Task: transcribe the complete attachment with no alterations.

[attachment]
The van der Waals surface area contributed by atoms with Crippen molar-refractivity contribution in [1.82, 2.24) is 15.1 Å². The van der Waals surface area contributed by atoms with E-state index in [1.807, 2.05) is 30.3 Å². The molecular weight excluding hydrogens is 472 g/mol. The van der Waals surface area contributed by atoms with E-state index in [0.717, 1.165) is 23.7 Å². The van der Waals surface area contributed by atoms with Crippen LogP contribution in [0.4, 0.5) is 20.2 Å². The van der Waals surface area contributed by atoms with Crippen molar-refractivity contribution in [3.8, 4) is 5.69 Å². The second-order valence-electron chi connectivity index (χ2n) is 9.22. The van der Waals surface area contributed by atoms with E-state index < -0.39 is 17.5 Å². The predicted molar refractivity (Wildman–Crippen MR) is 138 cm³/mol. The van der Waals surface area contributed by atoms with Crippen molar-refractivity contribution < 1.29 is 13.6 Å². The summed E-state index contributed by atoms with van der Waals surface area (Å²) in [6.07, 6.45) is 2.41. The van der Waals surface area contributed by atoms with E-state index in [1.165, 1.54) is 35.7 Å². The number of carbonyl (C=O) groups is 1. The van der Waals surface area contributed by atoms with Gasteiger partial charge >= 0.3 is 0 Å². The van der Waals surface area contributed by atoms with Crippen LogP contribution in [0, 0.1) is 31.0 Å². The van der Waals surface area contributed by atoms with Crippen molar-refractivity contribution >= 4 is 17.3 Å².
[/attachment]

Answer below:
The van der Waals surface area contributed by atoms with Crippen molar-refractivity contribution in [1.82, 2.24) is 15.1 Å². The van der Waals surface area contributed by atoms with E-state index in [1.807, 2.05) is 30.3 Å². The molecular weight excluding hydrogens is 472 g/mol. The van der Waals surface area contributed by atoms with E-state index in [0.717, 1.165) is 23.7 Å². The van der Waals surface area contributed by atoms with Crippen LogP contribution in [0.4, 0.5) is 20.2 Å². The van der Waals surface area contributed by atoms with Crippen molar-refractivity contribution in [3.8, 4) is 5.69 Å². The second-order valence-electron chi connectivity index (χ2n) is 9.22. The van der Waals surface area contributed by atoms with E-state index < -0.39 is 17.5 Å². The predicted molar refractivity (Wildman–Crippen MR) is 138 cm³/mol. The van der Waals surface area contributed by atoms with Crippen molar-refractivity contribution < 1.29 is 13.6 Å². The summed E-state index contributed by atoms with van der Waals surface area (Å²) in [6.07, 6.45) is 2.41. The van der Waals surface area contributed by atoms with E-state index in [1.165, 1.54) is 35.7 Å². The number of carbonyl (C=O) groups is 1. The van der Waals surface area contributed by atoms with Gasteiger partial charge >= 0.3 is 0 Å². The van der Waals surface area contributed by atoms with Crippen LogP contribution in [0, 0.1) is 31.0 Å². The van der Waals surface area contributed by atoms with Crippen molar-refractivity contribution >= 4 is 17.3 Å².